“Im struggling to see where the gamble is n other team fans who say crap are just jealous!”
“If you know anyone in serious banking circles your questions would be answered, or, otherwise just take a look at half of the middle east, these guys built most of it.”
“good to see th geen eyed meanies are out for Notts, Our club has rotted in the doldrums for years…finally we find a backer who has a sensible plan and funds available and were the idiots for daring to think that there is more to life than a the slow death that awaited us without this takeover.”
“It is for that reason that our elected Chairman would not place blind hope in Munto Finance if they could not support their claims. They aim to build sound infrastructure with the view to make us become a self-sufficient Championship team.”
“We know very little about the new owners but I’m guessing Sven would have been pretty keen to meet them to see proof of their funding before joining up.”
It is, contrary to received wisdom, not easy to say “I told you so”, and there has been precious little satisfaction to be had from the unravelling of the Notts County story over the last couple of weeks. This morning’s news that Munto Finance are putting Notts County up for sale is worrying news for Notts County supporters, but it is not news that is entirely unexpected. The grim truth of the matter seems to be that the money that was promised to them in the summer was no more than a hill of beans. There simply never were any billionaires from the Middle East that had suddenly fallen in love with a small, loss-making football club from the East Midlands.
Perhaps the question that we need to ask at this point should be this: who was it exactly that was hoodwinked? There can be little doubt that Notts supporters were, in voting to give away ownership of the club without receiving anything in return apart from a vague “bank guarantee” to fund spending at a level that under any other circumstances would be considered completely unsustainable in League Two. Many Notts supporters continue believe that they are better off now than they were under the previous ownership of the club, but this simply doesn’t take into account the bare fact that had they been that unhappy with their trust board, they could have voted them out and voted in a new one. All that they can do now is keep their fingers crossed that someone is going to ride in and save the club.
The team most likely to do this at present seems at the moment to be Sven Goran Eriksson and Peter Trembling. Trembling, however, may have been hoodwinked exactly the same as Notts fans were. It has been he, after all, that has been the public face of the club since the summer, repeatedly making statements that endorsed the received wisdom that the club was owned by billionaires and that rumours of all being not quite what they seemed at Meadow Lane were being written by people with an alternative agenda. Perhaps the time has now come for him to set those supporters straight, especially when we consider that if he didn’t have the wool pulled over his eyes, he must, by definition, have lied repeatedly to supporters of the club. Here, for the record, are some direct quotations from him.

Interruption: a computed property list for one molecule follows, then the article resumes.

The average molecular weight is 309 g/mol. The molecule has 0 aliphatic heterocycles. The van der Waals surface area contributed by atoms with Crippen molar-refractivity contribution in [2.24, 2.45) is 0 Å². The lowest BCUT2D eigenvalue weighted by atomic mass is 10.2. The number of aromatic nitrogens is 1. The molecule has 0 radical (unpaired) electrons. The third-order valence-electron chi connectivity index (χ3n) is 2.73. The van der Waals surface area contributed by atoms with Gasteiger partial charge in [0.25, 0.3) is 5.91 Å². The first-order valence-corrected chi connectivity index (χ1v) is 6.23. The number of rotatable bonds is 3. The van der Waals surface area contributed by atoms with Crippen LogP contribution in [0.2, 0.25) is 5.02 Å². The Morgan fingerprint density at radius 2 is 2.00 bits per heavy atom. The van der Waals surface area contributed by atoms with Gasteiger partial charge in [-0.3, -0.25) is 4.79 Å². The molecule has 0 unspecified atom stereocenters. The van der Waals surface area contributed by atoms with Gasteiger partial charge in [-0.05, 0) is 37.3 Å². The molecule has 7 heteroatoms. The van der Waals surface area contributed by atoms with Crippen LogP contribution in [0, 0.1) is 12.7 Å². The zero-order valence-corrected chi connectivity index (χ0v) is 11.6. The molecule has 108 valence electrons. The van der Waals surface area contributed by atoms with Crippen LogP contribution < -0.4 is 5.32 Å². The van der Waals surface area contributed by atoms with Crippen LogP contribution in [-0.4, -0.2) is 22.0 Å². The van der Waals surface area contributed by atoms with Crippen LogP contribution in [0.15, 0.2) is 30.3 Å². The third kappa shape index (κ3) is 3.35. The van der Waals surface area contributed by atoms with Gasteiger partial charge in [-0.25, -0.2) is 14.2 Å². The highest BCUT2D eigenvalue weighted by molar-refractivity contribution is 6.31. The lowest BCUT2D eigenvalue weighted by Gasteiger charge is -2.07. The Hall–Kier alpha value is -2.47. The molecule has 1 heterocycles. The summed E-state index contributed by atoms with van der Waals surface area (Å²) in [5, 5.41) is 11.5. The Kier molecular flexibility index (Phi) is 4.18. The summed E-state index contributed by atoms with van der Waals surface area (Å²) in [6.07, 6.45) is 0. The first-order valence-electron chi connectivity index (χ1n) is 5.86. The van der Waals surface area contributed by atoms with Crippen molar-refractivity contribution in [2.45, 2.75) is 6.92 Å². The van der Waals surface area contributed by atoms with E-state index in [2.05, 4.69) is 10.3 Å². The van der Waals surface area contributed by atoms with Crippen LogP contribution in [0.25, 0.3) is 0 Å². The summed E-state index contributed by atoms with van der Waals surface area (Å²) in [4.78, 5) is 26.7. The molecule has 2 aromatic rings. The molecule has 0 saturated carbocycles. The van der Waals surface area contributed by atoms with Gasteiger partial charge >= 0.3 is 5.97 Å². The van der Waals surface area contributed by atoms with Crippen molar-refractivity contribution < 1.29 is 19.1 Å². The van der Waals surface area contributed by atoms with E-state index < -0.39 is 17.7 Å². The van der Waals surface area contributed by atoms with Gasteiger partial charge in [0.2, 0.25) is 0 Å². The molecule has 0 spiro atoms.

“Now we have sufficient investment to take us through into the Championship in five years. It [Munto] is made up of a number of private investors and they will remain private. I have been out to the Middle East many times over the last few years and met some of the investors quite a few years ago.”
“The investment project is on track; we have brought in a lot of new players and resources into the club but obviously this is a five-year project, not a five-week one.”
“I just can’t fathom why people aren’t applauding the fact that these Middle East businessmen want to invest in Notts County. I don’t know if it’s jealousy or a vendetta or pure spite and maliciousness.”
“In an ideal world, a longer period of due diligence would have been entered into before the acquisition of the club. However, the circumstances of the club and the start of the football season dictated that the purchase had to be completed in a much shorter timeframe in order to protect the long-term best interests of the club.”
He has to explain these comments to the supporters that gave the club to a consortium that he represented, especially if he is now to go ahead with a “management buy-out” of the club. He should also explain what sort of due diligence was done at the time of the transfer of ownership, and how it missed a £400,000 tax bill that had gone unpaid. The continued rumour of Eriksson’s involvement continues to give Notts supporters succour, but the truth of the matter is that their immediate future is likely to be somewhat more modest than they might have thought a couple of months ago, and this time they won’t have any choice over who the knew owners are.